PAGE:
Abstract Watercolor Garden

Everyone has played with watercolors at one time or another, right? What I like about this activity is it approaches watercolor art in a different way. And even better, this is a great activity for even those who say they aren’t “artists”. In fact, this is a great activity for those who are having trouble with fine motor skills because it looks cool no matter how messy it gets. Therefore they are able to create something they can be proud of and show off.

This art activity is a variation on Abstract Watercolor Flowers. It has some great examples of different ways to do this activity.

You will need paper, watercolor paints, and black ink. Watercolor paper works really well because the ink won’t bleed through to the work surface. But if you use regular printer paper, you can hang the finished project in a window and the light will shine through like a sun catcher. Also the liquid watercolors work the best, but the dried ones in the palate also work, just make sure you get it really wet.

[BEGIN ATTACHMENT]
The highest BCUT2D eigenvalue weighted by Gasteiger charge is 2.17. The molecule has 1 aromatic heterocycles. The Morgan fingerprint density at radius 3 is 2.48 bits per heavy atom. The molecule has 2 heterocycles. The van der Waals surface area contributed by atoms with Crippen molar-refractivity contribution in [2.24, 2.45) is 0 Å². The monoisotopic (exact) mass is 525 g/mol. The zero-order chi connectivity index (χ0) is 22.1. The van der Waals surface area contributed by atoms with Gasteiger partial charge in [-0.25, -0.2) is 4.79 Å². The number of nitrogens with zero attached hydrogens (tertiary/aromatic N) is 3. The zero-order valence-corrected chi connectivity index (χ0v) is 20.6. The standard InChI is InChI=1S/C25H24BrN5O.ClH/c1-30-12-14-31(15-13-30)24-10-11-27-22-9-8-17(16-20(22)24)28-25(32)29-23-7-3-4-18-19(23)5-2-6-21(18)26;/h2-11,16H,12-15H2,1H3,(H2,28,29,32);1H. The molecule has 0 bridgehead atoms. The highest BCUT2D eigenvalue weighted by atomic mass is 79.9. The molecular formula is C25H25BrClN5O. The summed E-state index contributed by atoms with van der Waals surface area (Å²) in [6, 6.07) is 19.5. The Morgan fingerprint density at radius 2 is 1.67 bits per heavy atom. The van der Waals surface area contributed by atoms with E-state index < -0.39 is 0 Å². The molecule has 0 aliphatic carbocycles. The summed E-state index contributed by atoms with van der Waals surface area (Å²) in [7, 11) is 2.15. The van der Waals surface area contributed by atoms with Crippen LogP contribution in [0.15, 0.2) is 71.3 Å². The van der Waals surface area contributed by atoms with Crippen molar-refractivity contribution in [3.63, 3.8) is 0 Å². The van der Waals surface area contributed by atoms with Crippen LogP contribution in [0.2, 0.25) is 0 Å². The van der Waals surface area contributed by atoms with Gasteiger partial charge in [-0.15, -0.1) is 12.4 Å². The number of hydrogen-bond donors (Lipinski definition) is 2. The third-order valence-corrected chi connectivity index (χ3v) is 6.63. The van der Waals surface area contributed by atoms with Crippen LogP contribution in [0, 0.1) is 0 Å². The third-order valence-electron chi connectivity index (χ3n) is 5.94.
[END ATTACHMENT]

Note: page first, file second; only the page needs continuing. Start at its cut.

To begin, wet the paper slightly, just enough for it to get damp. If there is too much water, the paint doesn’t spread out. Then drip or blot the watercolor paint onto the paper. You can try different ways such as flicking the paint brush as well. Here are some different examples of how it might come out:
Watercolor Multi Step 1 Watercolor Pink Step 1 Watercolor Purple Step 1
(This is watercolor paper used with dried watercolor palate)

After you let the painting dry (you can speed up the process with a hair dryer) sketch flowers, birds, butterflies, or whatever you see over the painting. For this step, black paint is suggested to be applied with a skewer. Other options include using a small paintbrush, a black ink pen, or even a black sharpie:
Watercolor Multi Step 2 Watercolor Pink Step 2 Watercolor Purple Step 2

Here are the examples with (from left to right) sharpie, pen, and black watercolor. Personally, I found the sharpie and pen to work well (I had trouble getting the brush to do what I wanted). The downside to the sharpie was if you use it a lot, the color starts to get a bit weak. As always, you can experiment with other ways of doing this activity.

Abstract Watercolor Garden Notes

Age Group: Ages 4 and up

Materials needed: Paper (watercolor paper works best), Watercolors (liquid works best), large paint brushes, black ink (marker, pen, or paint will do)

Goals:
To allow participants a creative outlet
To encourage fine motor development

Therapeutic value of activity:
Creativity
Self-expression

Comments or questions? Don’t hesitate to reply!

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